Most wives would say their husbands are notoriously bad about avoiding the doctor’s office. Erectile dysfunction (ED) might be the only problem that prompts some men to go to a physician. According to a new study, it could be their best chance at finding out they have underlying cardiovascular disease.
Lead author of the study, released in the Journal of the American Medical Association (JAMA), is Ian M. Thompson Jr., M.D., professor and chairman of the department of urology at the Health Science Center.
“This analysis looked at two groups of men who were enrolled in the landmark Prostate Cancer Prevention Trial,” Dr. Thompson said. “One group of men reported having trouble with ED before they enrolled in the PCPT. The other group of men developed ED after enrollment. None of the men had ever suffered a heart attack, chest pain or stroke before enrolling in the trial. All of the men were on the placebo group of the trial.
“We demonstrated that the men with previous history of ED were statistically more likely to develop cardiovascular disease. The men who had no ED at enrollment but developed it during the trial also showed significantly greater risk of cardiovascular disease.”
The project looked at more than 8,000 men who were evaluated for ED and cardiovascular disease every three months during the seven-year prevention trial. Statistical analysis showed the group who developed ED after they enrolled in the study had a 25 percent increased risk of subsequent heart disease. When these men and the men with ED at the time they began the study were analyzed, together they had a 45 percent greater risk of heart disease.
“The whole point is, when a man goes to see a doctor and says he is having trouble with ED, this comment should make the doctor think about heart disease risk factors, just as if the man said that his father died of heart disease,” Dr. Thompson said. “The man should be screened for cardiovascular risk factors such as blood pressure, lipid levels, smoking and obesity. ED is an independent risk factor, in the same league with risk factors such as family history of heart disease.”
Cardiovascular disease remains the most frequent cause of death and disability in the U.S. An estimated 1.2 million heart attacks with 500,000 deaths will occur this year. The first symptom of cardiovascular disease generally is death, a heart attack or a stroke.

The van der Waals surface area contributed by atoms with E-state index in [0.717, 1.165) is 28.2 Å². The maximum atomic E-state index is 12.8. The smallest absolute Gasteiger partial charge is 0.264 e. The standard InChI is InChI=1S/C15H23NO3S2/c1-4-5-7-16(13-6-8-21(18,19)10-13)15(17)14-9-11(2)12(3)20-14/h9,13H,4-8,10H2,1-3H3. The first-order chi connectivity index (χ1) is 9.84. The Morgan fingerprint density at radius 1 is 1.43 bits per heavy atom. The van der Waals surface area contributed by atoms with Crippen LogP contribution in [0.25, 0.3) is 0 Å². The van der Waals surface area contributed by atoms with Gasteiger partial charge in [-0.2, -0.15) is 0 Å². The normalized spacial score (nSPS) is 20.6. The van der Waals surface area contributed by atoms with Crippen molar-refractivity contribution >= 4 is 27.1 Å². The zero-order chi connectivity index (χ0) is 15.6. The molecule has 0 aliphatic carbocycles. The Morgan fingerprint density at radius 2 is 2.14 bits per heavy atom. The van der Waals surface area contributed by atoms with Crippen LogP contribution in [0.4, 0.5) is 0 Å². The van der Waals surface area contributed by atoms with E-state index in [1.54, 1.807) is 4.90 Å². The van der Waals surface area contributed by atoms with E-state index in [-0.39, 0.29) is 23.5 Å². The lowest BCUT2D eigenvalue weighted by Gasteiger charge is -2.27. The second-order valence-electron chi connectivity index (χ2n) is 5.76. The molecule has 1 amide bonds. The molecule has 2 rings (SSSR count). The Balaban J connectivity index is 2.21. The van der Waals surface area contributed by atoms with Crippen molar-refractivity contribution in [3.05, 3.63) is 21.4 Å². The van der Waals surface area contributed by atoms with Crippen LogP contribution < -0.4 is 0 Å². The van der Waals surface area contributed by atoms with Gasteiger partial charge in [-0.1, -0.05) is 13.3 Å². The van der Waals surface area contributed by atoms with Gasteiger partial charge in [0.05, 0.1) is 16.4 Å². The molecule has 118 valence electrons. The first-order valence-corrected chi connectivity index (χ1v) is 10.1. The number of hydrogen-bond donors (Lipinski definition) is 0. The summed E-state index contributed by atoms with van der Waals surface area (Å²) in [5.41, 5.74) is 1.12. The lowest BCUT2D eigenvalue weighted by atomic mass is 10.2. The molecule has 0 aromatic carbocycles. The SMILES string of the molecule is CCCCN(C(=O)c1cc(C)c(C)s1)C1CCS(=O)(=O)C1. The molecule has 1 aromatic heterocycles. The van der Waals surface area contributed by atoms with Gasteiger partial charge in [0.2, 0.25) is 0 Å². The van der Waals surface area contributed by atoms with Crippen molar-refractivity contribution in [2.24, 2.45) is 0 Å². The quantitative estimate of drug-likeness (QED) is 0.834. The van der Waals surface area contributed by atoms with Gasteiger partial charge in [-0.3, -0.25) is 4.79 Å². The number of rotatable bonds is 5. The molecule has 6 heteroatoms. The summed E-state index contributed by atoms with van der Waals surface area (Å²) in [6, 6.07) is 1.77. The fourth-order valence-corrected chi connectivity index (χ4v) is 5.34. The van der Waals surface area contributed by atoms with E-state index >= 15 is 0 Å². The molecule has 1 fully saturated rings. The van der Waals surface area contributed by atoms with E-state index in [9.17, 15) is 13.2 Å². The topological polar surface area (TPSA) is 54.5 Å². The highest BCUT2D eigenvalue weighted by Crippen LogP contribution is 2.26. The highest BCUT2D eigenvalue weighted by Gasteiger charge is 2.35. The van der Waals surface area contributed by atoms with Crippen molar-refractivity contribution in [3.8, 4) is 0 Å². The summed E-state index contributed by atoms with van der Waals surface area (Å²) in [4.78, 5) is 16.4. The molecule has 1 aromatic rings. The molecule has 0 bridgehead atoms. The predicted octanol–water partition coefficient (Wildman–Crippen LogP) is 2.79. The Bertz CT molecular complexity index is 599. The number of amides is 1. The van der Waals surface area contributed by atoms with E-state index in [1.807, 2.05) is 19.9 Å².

Severe blockage of the arteries of the heart, legs or brain is the cause of heart attack or stroke, but an earlier problem occurs at the level of the cells lining the artery. One of the earliest changes to occur is spontaneous narrowing of arteries and failure of the artery to dilate to allow more blood flow to occur, said Steven R. Bailey, M.D., professor of cardiology at the Health Science Center. This may occur months or years prior to any evidence of heart or brain disease.
“Dr. Thompson and his colleagues have provided patients and physicians a new tool to help evaluate and treat patients with cardiovascular disease earlier than ever before,” Dr. Bailey said. “Erectile dysfunction is not only a strong predictor of eventually having cardiovascular disease, it also predicts the fact that it will occur earlier than other factors previously identified.”
He said he hopes all physicians will incorporate a diagnosis of ED into their screening for cardiovascular disease.
“This kind of observation has the potential to save many lives,” Dr. Thompson added. “Unlike women, men frequently don’t have annual checkups. With the increased interest in erectile dysfunction, primarily because we now have good drugs to treat it successfully, this may be the first time a man ever sees a doctor. That doctor has the opportunity to say, ‘Let’s go one step further and look at heart disease.’ That has the potential to save many men from sudden death.”
ED affects as many as 10 million men in the U.S. and 100 million worldwide.